Discrete Mathematics

This is a basic course for undergraduate students.


For the Winter Semester 2019-2020, the lectures are scheduled on Tuesdays at 10:40 am in lecture room T8 at Troja. Tutorials are held immediately afterwards.

Information about course requirements (Exam etc)

The final grade will depend on your performance in the exam at the end of the semester. To be able to take the exam you need to obtain a "pass" in the tutorials. Details can be found here.


Follow this link to see what was covered during the past years in this course. The exact material covered during the lectures will be updated on this page. The following is a list of Books and other material relevant to the lectures.

Invitation to Discrete Mathematics by Jiří Matoušek and Jaroslav Nešetřil
Notes on Probability by Jiří Matoušek

Material Covered in the Lectures

October 01: Basics of logic; Proof: (example) square of an odd number is odd; Direct proof: (example) There exists irrational numbers \(p,q\) such that \(p^q\) is rational; Proof by contradiction: (example) \(\sqrt{2}\) is irrational.

October 08: Mathematical induction (weak/strong); Well-defined sets; Basic notation \(\mathbb{N,Z,Q,R}\); writing a set; operations on sets: union, intersection, difference, complement; Power set: Notation \(2^X\); Number of subsets of a set: proof by induction; ordered pair, tuples; cartesian product, \(n\)-fold product; relations: reflexive, symmetric, anti-symmetric, transitive.

October 15: Inverse of a relation; composition of relations; functions: injection, surjection, bijection; number of functions from an \(m\)-element set to an \(n\)-element set; number of injective functions functions from \([m]\) to \([n]\); pigeonhole principle; permutations: two-line and one-line notation; number of permutations of a finite set.

October 22: Binomial coefficients; notation \( {n\choose k}, {X\choose k}\); double counting; \(\left|{X\choose k}\right|={|X|\choose k}\); \(\sum_{k=0}^n{n\choose k}=2^n\); Pascal's identity; number of nonnegative integer solutions of \(x_1+x_2+\ldots+x_r=n\); binomial theorem (proof by induction); applications: \(\sum_{k=0}^n {n\choose k}=2^n\), number of even and odd cardinality subsets.

November 05: Equivalence relation; partitition into equivalence classes; example: \(x\sim y\) iff \( x=y\text{ mod }5\); Inclusion-Exclusion principle (proof by double counting); Application: number of surjective functions.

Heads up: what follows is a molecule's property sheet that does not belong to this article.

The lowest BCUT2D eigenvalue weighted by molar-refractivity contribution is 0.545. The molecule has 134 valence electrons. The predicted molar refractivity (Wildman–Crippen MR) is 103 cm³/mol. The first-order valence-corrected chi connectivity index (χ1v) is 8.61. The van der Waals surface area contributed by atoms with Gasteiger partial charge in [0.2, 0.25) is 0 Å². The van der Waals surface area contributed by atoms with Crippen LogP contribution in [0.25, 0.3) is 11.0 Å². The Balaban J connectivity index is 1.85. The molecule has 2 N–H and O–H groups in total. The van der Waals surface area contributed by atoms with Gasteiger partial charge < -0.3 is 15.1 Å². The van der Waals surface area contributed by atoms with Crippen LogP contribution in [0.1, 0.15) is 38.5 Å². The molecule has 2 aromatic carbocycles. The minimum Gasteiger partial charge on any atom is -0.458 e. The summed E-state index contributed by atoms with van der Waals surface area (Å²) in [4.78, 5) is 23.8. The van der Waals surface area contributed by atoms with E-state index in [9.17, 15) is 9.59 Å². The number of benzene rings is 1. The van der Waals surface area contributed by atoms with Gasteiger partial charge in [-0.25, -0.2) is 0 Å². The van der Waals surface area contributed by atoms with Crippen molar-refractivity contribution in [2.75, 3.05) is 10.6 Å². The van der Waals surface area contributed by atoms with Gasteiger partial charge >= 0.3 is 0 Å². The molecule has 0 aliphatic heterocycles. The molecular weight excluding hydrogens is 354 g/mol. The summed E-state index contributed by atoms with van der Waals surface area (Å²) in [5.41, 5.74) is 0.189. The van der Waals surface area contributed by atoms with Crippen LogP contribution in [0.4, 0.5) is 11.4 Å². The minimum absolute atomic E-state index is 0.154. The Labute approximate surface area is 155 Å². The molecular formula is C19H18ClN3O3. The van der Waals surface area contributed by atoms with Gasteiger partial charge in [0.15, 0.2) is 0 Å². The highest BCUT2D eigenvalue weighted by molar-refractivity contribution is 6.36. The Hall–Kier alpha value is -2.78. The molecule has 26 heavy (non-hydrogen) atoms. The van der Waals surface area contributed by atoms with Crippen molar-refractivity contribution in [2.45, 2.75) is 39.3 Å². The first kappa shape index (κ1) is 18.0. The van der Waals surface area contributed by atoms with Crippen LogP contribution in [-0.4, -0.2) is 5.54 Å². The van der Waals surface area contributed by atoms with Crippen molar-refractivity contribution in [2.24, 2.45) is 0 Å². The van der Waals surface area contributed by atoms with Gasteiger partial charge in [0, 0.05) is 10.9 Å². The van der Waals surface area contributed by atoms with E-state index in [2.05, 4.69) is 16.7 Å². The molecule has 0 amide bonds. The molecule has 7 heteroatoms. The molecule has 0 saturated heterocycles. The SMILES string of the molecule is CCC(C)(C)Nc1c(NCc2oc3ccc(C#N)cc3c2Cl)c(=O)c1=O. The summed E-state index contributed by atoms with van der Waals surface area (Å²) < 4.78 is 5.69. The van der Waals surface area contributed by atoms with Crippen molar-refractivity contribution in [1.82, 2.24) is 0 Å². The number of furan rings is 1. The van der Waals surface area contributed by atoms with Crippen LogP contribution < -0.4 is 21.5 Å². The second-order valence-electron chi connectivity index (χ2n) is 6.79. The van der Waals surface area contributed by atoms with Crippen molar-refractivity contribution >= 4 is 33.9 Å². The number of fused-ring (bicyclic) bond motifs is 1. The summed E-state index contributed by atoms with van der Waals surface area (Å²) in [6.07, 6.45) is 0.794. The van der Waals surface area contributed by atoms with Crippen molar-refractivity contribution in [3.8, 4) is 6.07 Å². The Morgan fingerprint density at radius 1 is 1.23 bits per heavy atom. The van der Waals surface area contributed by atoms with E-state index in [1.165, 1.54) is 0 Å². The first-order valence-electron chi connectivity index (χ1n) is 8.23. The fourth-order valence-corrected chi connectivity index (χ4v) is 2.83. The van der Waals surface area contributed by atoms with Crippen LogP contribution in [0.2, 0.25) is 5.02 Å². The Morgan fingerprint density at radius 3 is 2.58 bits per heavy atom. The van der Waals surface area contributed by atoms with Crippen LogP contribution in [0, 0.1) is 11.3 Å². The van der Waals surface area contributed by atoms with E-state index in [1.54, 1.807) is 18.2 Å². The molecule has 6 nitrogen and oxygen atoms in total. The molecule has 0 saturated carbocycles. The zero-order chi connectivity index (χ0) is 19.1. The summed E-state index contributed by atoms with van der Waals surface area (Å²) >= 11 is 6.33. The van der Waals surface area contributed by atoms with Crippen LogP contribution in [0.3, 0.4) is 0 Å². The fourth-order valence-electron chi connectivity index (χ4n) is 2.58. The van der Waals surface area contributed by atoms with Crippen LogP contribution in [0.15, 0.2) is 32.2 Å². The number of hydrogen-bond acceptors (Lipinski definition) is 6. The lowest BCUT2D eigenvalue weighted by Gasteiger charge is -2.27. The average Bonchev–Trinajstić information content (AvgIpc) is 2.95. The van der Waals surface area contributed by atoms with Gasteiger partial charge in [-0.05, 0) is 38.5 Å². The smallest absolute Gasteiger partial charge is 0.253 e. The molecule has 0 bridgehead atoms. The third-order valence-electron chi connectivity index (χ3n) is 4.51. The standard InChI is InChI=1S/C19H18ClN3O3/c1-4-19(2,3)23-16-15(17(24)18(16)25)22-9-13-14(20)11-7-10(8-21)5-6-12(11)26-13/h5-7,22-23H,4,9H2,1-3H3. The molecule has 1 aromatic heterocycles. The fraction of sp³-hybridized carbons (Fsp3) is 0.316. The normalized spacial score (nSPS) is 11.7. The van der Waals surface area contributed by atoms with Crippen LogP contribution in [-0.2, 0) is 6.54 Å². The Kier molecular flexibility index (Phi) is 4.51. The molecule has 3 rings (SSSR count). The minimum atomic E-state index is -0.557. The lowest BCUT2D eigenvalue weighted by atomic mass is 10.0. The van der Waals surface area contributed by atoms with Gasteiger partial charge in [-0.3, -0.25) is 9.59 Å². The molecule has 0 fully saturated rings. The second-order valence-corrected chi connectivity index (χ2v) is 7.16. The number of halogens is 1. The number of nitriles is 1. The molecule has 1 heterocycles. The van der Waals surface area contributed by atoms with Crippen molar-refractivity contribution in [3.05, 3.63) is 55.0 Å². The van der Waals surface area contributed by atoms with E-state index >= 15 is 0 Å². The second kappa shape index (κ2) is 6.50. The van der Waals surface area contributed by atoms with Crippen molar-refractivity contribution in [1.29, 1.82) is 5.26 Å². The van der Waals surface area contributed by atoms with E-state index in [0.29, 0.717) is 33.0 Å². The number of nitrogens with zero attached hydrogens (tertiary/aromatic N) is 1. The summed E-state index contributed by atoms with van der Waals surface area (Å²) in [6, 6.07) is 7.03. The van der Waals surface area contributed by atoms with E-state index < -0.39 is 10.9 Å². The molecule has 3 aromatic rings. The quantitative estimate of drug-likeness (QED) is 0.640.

November 19: Order; linear/total vs. partial; Poset; minimal, maximal, minimum, maximum elements; Every finite poset has at least one minimal element; Drawing posets: Hasse diagram; Chains, antichatins; Notation: \(\alpha(P),\omega(P)\); Theorem: \(\alpha(P)\omega(P)\geqslant |P|\).

November 26: Definitions: Probability space, uniform probability; Example: Probability of getting exactly \(k\) heads in the throw of \(n\) coins; Finite version of Boole's inequality: \(P\left[\bigcup_{i=1}^n B_i\right]\leqslant\sum_{i=1}^n P[B_i]\), equality when \(B_i\)'s are disjoint; Conditional probability; Baye's theorem; Independent events.

December 03: Definitions: Random variable, expectation; Indicator function; Linearity of expectation, independent random variables; Examples: expected number of heads in a sequence of \(n\) tosses of a fair coin; Graphs; Examples: \(K_n, K_{n,m}\); Every graph has a bipartitite subgraph with at least half the number of edges (proof using expectation).

December 10: Graph isomorphism; More examples of graphs: cycle, path, Handshake lemma; Subgraphs/Induced subgraphs; connectedness; walk; circuit; Eulerian graphs; A graph is Eulerian if and only if every vertex has even degree.

December 17 (MK): Connectedness; Connected graph and components; Trees; End-vertex lemma; Tree-growing lemma; five different tree characterizations.

January 07: Topological graph; planar drawing; planar graph; faces of a planar drawing; Euler formula for planar graphs; number of edges in planar graphs; number of edges in triangle-free planar graphs; Application: \(K_5, K_{3,3}\) are not planar; Graph minors; Kuratowski theorem (without proof); Proper coloring of a graph; Chromatic number.

End of lectures.